Thursday, September 27, 2007

Be Your Own Economist ®

Today’s San Francisco Chronicle carried this Associated Press story with Alan Zibel’s by-line: “Traders bet home prices will drop – recession predicted.” Here are the lead paragraphs.

“U.S. home prices have fallen further since mid-2006 than during the 1990-91 recession, and professional traders bet they’ll plunge up to 10 percent more the next year.

“If the speculative traders making the big-money bets on where housing prices are headed are right, the question is not whether a U.S. recession is ahead but when it will start.”

A number of statistical releases over the past few days support this gloomy assessment. Today the Census Bureau announced ( that August new-home sales had fallen to 795,000. Take a look at Chart 21 (New Home Sales) and Module 5. It wasn’t long ago that new-home sales peaked at roughly 1,300,000. That’s a half-million more than the most recent figure and reveals that new-home sales have fallen by more than one third from their peak. If new-home sales fall by another 150,000, down to 650,000, that will represent a 50% drop. That’s the amount new-home sales fell during the last few recessions. Also note that new-home sales have fallen to where they were in the late 1990s. All of the gains from the bubble’s recent expansion have leaked out. That’s not a good sign.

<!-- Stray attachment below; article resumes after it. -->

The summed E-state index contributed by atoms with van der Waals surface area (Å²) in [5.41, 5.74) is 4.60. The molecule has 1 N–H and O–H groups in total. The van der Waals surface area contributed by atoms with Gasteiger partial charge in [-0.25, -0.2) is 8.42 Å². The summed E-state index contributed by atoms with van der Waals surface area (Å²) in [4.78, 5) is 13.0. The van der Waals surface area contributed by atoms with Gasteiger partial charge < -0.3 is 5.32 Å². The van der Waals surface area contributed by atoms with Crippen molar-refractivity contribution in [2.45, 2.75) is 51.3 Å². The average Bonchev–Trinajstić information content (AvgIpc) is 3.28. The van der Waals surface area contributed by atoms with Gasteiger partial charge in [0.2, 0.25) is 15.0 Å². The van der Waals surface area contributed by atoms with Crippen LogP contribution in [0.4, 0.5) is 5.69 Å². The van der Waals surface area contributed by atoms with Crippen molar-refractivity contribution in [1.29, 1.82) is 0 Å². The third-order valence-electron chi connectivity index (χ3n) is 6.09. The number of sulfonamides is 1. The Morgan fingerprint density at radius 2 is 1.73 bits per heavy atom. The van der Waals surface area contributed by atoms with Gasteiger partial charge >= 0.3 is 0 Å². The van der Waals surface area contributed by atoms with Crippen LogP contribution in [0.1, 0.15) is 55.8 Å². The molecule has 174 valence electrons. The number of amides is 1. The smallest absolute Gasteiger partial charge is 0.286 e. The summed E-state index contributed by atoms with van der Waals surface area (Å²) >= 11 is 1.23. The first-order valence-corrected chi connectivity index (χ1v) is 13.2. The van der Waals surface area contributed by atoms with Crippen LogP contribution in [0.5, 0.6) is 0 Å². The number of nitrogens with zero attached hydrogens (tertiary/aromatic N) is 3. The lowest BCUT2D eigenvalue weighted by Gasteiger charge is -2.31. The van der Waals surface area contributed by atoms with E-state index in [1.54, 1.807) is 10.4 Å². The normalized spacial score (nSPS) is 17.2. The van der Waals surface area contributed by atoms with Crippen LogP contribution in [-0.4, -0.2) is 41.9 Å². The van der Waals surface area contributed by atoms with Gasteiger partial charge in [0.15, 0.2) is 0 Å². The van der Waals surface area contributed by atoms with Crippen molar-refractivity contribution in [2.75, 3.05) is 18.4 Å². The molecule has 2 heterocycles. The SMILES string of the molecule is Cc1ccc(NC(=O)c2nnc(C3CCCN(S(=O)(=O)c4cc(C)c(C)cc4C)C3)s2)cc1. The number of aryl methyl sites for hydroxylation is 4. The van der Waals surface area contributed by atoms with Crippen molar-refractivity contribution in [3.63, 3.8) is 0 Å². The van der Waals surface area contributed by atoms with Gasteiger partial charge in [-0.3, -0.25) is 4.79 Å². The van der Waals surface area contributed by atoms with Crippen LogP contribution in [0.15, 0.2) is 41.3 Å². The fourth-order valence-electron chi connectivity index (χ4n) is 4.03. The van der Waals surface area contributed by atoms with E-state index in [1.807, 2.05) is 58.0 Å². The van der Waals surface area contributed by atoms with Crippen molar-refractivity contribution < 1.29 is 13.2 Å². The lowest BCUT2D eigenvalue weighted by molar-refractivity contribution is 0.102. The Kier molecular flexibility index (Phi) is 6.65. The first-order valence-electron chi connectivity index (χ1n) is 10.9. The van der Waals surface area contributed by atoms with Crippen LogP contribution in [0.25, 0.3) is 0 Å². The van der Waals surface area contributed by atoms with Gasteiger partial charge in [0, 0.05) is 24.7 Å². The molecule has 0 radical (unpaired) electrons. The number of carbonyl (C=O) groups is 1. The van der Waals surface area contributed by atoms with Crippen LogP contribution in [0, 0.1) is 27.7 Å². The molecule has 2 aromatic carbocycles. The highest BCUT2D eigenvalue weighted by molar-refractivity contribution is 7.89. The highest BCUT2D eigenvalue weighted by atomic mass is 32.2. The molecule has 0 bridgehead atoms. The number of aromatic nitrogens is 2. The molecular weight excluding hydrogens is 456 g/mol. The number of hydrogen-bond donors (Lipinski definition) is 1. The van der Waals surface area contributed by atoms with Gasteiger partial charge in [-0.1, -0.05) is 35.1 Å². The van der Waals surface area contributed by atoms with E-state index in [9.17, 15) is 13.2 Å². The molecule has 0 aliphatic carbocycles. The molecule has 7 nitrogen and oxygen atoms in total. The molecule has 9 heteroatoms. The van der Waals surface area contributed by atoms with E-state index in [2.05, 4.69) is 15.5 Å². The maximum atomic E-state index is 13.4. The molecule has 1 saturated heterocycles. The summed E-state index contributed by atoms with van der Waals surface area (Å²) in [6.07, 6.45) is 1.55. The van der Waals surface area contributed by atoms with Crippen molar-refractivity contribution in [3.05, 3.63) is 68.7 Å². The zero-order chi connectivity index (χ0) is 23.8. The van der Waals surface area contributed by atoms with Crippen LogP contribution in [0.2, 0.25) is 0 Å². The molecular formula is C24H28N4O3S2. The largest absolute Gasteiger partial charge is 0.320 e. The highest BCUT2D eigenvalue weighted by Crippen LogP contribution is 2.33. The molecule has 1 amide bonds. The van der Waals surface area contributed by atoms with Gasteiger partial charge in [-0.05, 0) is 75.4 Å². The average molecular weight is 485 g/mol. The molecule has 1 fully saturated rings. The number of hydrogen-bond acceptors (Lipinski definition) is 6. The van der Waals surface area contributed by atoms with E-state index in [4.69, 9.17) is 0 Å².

On September 25 the National Association of Realtors revealed ( that existing-home sales had fallen to 5.5 million and that home prices continued to erode. Another look at Chart 21 (Existing Home Sales) shows existing-home sales well down from their recent peak of roughly 7.0 million. That slide lets almost all the air out of the bubble. If existing-home sales drop to 5.0 million, we’ll be back to where we were in the late 1990s. You should also note that we haven’t had an existing-home sales fall-off of this magnitude for 25 years. Another bad omen.

When will residential real-estate woes finally bite into the economy’s overall performance? We need to look at consumer confidence and business investment for additional clues. Stay tuned.

Note: You’ll find chart references at Module references are to an online course that is under construction.

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